Finding Suppliers For A Business
Retail businesses depend upon suppliers. Depending upon the scale of your business and your inventory selection, you may make do with just a few or need many dozens of suppliers and vendors. If your business has been running for some time and is a popular one, you will get leads from sales representatives of various suppliers. However, if you’re just starting out, you will need to make effort to locate them yourself at trade shows, wholesale showrooms and conventions, through buyers directories, industry contacts, the business-to-business Yellow Pages and trade journals and websites.
Supplier can be divided into four general categories.
Buying directly from manufacturers is usually cheapest. Most retailers try to buy from independent representatives or companies salespeople who handle the merchandise from different manufacturers. The only reason why buying from a manufactured may be cost prohibitive is if the location of the manufacture makes shipping freight expensive.
Distributors are also known as wholesalers, brokers or jobbers who buy in quantity from several manufacturers and store the goods for sale to retailers in their own warehouses. Although all the wholesalers will include their profit margin before selling the merchandise you, the advantage of buying from a wholesaler can be that they have a variety of merchandise available in one place from many different manufacturers.
They may be able to fulfill their business needs in case you do not wish to place a very large orders. Some manufacturers refuse to fill small orders because they don’t consider it worth their time and effort. Also, if the wholesaler happens to be closer by than the manufacturer, the amount of money that is saved and quicker delivery times can often compensate for higher product costs.
Independent Craft People
Many independent craftspeople sell and supply their own goods either through representatives or trade shows.
There are some people who operate like wholesalers but instead of picking up merchandise from local and national manufacturers, they import and buy foreign goods. You can use these domestic importers who operate much like a domestic wholesalers to purchase merchandise for your business. You may even consider traveling traveling overseas yourself once you get familiar enough with the product and are is comfortable with making such business trips. Once again, approaching foreign manufacturers and suppliers yourself instead of through an importer will help you save money on the cost per item.
How To Deal With Business Suppliers
Building a relationship with your suppliers can be a key factor in the success of your business. Reliability is one of the chief factors that a business looks at when finding a supplier.
Having a long-term, financially sound relationship with a supplier means that they can help you out during the times when business goes through a rough patch itself.
When you are initially trying to build a relationship with the supplier, remember that you need to be professional and reasonable in your dealings with them.
If you argue and harangue them over every amount, every bill and ask them to shave the prices of everything that they sell you, fail to pay the bills promptly, don’t be surprise if that relationship ends quickly. After all, suppliers are also in business to make money.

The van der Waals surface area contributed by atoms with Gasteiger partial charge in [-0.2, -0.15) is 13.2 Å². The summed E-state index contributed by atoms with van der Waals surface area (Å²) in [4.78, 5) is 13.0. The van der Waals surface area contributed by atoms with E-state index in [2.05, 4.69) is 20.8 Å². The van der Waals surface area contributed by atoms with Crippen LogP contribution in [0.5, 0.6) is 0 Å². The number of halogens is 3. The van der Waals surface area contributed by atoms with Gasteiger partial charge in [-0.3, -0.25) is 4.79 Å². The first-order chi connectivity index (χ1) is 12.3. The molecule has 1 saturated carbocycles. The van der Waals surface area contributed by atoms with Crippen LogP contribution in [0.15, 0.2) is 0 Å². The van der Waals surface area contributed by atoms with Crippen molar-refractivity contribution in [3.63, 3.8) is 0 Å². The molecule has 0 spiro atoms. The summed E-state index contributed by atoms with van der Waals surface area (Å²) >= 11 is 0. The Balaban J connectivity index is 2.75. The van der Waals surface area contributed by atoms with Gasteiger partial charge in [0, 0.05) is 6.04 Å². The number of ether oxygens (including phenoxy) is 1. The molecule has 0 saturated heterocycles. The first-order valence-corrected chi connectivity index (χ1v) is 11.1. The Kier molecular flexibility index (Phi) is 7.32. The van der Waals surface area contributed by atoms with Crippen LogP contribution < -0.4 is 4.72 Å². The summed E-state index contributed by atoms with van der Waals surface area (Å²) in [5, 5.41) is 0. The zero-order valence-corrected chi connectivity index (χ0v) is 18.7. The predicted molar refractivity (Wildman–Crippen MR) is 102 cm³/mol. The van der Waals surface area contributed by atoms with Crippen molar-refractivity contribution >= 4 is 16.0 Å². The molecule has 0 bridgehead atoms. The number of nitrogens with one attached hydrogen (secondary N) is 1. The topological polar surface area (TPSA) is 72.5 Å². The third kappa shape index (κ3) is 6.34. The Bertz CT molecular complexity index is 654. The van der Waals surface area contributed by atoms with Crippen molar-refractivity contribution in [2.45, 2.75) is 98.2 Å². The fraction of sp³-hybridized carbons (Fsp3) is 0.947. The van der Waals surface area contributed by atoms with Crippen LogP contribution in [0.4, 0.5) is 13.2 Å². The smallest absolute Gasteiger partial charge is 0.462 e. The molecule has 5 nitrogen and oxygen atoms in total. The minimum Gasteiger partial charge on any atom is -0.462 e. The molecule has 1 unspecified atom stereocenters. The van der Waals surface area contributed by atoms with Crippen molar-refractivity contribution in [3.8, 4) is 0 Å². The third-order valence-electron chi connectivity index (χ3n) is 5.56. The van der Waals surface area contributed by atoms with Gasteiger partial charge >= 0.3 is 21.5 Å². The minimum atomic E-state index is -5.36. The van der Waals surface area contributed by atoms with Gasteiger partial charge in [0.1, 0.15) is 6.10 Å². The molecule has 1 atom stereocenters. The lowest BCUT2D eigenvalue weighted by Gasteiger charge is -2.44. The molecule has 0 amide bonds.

If you’re a business start up, you cannot expect to get the same kind of attention and priority as other long standing businesses who have been regular clients of the supplier.
The intention should be to build your credibility and develop a good working relationship that shows your reliability on a long-term basis. Once you have built your own importance and priority with a good supplier, you will be happy to learn that it is one of the relationships that will prove to be profitable for both you and your suppliers.
Once you have compiled a list of possible suppliers, you should ask for quotes, proposals, complete with prices, available discounts, delivery terms and other important factors.
Do not just consider the terms but also investigate the supplier’s financial condition and reputation as well.
Ask them for references of their existing customers and call these customers to find out how well the supplier has performed. Every kind of business process and relationship has some problems at one point of time of year.
The important factor is how these problems have been resolved. This is true for relationship between the supplier and business as well. When you ask existing customers about the supplier, try to learn how the supplier handled problems and how helpful and co-operative he was in resolving the problem.
The attitude that you take with your supplier is likely to be returned in kind. Be honest, courteous and firm with your suppliers.
Give them a clear picture of what you need and when you need it. Have a good understanding of the total cost and make sure you clarified all important factors such as time of delivery clearly to the supplier. Keep in constant communication with your suppliers to fend off possible delays, potential substitution for materials, product quality, for improvements or new product introductions and potential savings.
Be prepared for certain conditions that many suppliers lay down specially for startup businesses and for new business relationship.
Suppliers can often establish a minimum order for merchandise which may be higher for the first orders to cover the cost of setting up a new store account. Some suppliers may also demand a minimum number of items per order.